Andrey Listopadov

Today I would like to talk about three separate tools, and how we can combine them with the power of Emacs.

Recently I’ve stumped upon a Reddit thread about defining a function that you can call a limited amount of times in Rust, with compile-time check, and I wondered if I can make the same thing in Clojure.

Some time ago I ported most of Clojure’s core namespace to Fennel and made it into a library called fennel-cljlib. This was my first library for Fennel, so it wasn’t really great in terms of how it was implemented. While it was making Fennel more like Clojure syntax-wise, which I like, it wasn’t following Clojure’s semantics that well.
I often hear this phrase: “programmers are counting from zero”. Not so long ago I actually decided to check if it is true and asked some programmers I know to count to ten out loud. None of them counted from zero. Well, this phrase is usually brought up when discussing various programming languages, which share the common idiom - zero-based array indexing.
Who doesn’t dislike spam? Well, apparently this guy loves it, but in a kind of special way. I definitively don’t like spam, even a clever one, but unfortunately, we all have to deal with it to some extent. This is a rant on spam because I was just fed up with it once again.
I use Emacs mainly for programming, but I also write a lot of non-code in it, either for this blog, documentation for my projects, or just when I take notes. And I do it with a git-friendly style of formatting with a single sentence per line.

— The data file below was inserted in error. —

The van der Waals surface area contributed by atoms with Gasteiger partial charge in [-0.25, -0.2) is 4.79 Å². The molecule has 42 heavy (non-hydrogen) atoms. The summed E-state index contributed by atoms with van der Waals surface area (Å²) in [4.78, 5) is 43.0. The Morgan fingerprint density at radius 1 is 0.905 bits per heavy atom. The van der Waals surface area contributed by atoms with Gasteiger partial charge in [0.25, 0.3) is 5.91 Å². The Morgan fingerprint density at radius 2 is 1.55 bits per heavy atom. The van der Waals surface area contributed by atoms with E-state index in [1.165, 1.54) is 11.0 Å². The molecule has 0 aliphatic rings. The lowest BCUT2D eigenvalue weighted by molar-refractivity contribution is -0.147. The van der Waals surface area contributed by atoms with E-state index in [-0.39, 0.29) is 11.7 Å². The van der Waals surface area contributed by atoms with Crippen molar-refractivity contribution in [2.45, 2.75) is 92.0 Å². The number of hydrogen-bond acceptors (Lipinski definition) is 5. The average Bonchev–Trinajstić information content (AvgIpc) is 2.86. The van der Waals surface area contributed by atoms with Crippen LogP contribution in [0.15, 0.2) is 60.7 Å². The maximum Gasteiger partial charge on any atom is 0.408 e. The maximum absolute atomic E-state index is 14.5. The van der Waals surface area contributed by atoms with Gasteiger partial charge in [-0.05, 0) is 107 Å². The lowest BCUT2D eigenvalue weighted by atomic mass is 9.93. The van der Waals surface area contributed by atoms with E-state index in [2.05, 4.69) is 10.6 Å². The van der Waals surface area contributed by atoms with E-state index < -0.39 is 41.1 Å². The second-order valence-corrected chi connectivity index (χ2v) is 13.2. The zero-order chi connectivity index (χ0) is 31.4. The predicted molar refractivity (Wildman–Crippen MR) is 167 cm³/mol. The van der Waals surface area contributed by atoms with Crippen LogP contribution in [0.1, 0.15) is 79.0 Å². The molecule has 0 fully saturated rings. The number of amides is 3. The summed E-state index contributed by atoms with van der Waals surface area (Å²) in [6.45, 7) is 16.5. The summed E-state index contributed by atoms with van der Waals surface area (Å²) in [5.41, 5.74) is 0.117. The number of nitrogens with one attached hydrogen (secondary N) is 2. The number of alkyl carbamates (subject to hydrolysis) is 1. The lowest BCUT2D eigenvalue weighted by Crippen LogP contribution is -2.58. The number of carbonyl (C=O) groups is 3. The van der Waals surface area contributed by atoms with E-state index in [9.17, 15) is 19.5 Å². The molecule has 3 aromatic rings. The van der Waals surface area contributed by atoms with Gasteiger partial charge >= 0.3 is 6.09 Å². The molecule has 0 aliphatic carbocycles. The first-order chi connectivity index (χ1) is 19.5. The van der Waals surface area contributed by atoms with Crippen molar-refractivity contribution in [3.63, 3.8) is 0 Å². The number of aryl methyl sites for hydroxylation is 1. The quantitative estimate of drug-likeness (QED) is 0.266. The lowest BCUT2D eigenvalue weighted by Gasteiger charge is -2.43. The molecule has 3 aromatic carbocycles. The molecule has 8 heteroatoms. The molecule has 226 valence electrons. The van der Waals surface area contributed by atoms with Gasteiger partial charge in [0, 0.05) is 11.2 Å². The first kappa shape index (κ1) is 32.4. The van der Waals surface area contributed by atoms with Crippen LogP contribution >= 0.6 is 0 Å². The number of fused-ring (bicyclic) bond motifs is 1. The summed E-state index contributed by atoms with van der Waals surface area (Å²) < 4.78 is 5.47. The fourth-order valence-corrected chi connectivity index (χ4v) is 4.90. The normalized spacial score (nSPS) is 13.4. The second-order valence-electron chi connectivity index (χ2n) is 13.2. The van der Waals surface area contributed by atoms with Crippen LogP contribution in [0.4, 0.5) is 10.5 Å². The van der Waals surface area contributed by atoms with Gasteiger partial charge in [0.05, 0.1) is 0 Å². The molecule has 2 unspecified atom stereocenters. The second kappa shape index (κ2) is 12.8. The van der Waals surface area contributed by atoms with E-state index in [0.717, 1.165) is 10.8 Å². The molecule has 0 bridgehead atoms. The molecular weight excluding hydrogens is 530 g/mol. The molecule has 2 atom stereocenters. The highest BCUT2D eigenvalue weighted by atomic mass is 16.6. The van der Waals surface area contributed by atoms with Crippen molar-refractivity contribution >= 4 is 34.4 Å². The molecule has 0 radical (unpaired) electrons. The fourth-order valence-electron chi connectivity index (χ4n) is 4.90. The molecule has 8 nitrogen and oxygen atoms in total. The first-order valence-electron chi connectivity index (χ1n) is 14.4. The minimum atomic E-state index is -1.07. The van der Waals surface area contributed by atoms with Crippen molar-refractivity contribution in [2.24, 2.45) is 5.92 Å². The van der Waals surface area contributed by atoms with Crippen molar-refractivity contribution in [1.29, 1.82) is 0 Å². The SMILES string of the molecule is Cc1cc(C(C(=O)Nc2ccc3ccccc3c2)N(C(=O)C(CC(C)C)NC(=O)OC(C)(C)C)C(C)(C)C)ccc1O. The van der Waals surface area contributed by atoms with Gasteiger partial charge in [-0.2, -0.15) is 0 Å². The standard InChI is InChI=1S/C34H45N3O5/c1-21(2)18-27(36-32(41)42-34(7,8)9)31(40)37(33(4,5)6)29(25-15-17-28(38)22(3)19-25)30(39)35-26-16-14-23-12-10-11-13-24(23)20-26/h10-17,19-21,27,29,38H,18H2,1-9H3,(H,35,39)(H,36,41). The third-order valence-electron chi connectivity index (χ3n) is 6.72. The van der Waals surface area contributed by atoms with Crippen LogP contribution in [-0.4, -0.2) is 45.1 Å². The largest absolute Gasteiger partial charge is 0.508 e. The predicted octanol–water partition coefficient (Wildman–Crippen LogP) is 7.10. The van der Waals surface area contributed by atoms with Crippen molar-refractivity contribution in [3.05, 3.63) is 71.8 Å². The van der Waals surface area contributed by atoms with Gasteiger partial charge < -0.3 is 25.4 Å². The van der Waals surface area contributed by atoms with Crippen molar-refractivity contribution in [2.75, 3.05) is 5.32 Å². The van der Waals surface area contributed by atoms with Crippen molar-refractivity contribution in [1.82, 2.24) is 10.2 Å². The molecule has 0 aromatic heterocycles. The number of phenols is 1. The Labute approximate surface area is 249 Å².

After publishing the last post I thought why won’t I post such things here occasionally? I have a few pieces of Emacs Lisp in my configuration that I wrote for myself some time ago to fix some annoyances or improve a certain workflow.
I was going through my git commit history in my public dotfiles repository and noticed that prior to using straight.el I’ve, like many, used an inbuilt solution for managing packages, called package.el. However, there was one thing that bothered me, and one of the reasons that made me think about switching to straight was the fact, that a lot of times when I wanted to update or install packages, I couldn’t, due to an outdated package cache.
Quite recently a Fennel game jam happened on itch.io and I’ve decided to participate. I’ve been part of the Fennel community for some years, and every once in a while a lot of people from this community participated in a lisp game jam, but I’ve never made a game before, so I’ve skipped these events.
The last time I touched ClojureScript was almost two years ago. It was a really fun experience, and actually, it was a bit special to me personally. Prior to that post, I only learned lisp1 via books and mostly used it only for configuring Emacs, and while I’ve liked the idea of code as data and other lisp aspects, I never did anything more with the language.
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